During the 1990 election, political action committees in Maryland contributed $3 million to candidates; $2.4 million of that to incumbents. Among the top recipients were Governor Schaefer, who received $309,863 ($45,700 from the state's builders and contractors alone) and Senate President Mike Miller, who collected $100,773. Sen. Frank Komenda was third, with $61,100. And so on. Suffice it to say PACs are strong and growing; last year's contributions were up 71 percent from four years ago.
While these gifts don't buy votes outright, at the very least they buy access and influence, which erodes the democratic process. This year, again, Maryland will try to clean up its act. A group of senators has proposed a reform bill with a $3,000 limit on PAC contributions to any single candidate. In addition, Miller and House Speaker Clay Mitchell are expected to come up with a plan for stricter campaign finance laws that will in part mirror last year's bill, which included an $8,000 PAC limit.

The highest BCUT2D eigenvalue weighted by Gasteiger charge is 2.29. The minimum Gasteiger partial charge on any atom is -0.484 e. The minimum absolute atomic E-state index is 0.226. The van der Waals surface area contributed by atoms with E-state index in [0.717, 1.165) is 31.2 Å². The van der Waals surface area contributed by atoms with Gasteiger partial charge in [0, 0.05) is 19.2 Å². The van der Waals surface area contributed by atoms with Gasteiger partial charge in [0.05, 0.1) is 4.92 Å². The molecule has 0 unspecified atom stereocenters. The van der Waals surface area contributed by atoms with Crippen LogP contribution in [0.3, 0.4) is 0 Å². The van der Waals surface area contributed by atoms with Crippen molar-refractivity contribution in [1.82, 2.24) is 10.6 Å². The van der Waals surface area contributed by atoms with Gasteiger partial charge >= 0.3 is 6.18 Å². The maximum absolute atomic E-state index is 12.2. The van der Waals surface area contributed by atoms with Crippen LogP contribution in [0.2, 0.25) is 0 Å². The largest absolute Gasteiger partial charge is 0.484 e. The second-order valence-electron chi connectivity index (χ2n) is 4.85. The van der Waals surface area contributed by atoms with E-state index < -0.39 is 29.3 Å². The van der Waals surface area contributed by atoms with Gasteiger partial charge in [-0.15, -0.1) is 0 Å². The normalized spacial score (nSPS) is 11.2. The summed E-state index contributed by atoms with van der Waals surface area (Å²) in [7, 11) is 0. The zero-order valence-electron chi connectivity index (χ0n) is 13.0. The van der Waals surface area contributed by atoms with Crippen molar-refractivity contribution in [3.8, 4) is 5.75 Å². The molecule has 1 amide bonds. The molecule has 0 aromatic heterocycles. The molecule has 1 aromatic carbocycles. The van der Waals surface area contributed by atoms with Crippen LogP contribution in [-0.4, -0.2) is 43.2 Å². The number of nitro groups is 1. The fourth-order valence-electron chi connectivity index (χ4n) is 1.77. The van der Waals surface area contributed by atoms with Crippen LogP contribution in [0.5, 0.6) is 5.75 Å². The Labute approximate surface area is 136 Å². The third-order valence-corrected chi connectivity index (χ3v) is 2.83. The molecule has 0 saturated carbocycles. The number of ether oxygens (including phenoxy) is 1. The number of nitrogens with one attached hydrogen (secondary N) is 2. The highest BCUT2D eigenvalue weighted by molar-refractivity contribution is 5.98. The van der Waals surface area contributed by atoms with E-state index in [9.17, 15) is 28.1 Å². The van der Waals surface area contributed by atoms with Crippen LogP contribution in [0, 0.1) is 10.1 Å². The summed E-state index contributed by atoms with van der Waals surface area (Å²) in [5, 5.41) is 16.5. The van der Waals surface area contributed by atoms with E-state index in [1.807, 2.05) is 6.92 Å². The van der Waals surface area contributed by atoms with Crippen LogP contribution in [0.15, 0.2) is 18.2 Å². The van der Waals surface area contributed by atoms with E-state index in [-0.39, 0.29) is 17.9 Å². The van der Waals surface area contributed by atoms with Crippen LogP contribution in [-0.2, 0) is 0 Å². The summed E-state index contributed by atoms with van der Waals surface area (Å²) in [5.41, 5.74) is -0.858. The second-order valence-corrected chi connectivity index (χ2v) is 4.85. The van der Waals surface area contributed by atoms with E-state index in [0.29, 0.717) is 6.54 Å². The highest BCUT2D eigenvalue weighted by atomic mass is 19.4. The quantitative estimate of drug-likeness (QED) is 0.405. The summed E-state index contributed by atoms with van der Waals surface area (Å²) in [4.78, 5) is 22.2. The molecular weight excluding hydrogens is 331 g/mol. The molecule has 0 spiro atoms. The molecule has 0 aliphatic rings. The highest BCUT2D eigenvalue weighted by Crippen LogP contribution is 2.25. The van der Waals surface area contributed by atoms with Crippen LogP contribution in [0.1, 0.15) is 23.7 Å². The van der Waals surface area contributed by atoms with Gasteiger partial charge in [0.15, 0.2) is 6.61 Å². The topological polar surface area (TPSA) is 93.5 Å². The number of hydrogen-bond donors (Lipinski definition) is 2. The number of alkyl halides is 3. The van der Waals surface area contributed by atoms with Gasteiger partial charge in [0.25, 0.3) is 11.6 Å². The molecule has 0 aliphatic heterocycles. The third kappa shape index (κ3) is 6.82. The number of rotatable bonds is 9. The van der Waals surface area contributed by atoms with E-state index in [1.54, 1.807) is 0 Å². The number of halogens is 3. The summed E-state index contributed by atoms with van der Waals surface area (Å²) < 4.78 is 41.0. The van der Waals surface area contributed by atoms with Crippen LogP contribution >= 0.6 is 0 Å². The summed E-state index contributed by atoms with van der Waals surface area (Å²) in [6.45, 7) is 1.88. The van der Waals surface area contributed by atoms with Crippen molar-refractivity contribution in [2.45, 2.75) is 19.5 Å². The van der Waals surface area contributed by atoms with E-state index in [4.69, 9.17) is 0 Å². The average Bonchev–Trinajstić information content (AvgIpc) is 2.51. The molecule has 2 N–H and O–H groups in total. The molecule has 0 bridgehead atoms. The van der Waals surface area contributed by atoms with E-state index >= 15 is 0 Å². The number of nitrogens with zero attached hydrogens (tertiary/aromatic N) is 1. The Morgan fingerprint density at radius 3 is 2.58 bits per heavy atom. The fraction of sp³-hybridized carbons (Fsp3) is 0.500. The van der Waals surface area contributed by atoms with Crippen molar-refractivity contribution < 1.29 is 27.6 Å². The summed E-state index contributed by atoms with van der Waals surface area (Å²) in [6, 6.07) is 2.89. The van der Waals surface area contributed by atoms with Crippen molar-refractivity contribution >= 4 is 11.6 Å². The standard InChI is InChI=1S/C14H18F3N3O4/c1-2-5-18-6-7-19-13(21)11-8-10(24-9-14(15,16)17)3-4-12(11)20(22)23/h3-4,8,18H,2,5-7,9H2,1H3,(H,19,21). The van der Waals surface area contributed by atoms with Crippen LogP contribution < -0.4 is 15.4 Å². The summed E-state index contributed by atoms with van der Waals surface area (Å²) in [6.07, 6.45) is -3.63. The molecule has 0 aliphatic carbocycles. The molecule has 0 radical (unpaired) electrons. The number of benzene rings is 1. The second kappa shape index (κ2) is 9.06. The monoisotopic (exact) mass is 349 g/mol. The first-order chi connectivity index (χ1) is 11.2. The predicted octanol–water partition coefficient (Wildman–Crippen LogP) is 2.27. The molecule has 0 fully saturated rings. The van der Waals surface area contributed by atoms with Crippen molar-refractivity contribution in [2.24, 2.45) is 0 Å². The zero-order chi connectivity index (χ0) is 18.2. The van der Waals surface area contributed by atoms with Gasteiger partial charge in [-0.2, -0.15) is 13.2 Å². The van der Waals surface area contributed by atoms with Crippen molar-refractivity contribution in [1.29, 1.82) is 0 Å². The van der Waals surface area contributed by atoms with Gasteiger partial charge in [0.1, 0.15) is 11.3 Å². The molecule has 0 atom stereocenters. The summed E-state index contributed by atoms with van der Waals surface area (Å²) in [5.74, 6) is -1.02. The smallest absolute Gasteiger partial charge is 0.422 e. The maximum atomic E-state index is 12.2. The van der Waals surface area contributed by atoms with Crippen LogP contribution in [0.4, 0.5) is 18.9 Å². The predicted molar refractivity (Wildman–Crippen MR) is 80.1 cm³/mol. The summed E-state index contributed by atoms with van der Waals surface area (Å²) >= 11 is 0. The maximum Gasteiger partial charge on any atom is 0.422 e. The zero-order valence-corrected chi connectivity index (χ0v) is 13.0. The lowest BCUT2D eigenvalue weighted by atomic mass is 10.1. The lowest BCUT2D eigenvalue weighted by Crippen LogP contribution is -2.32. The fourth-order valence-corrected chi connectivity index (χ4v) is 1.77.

Both would be an improvement over the current state of things, which is that there are no PAC limits in Maryland at all. But neither goes far enough. George Bush offered the best way out of the PAC morass in his State of the Union address: "The time has come to put the national interest above the special interest -- and totally eliminate political action committees."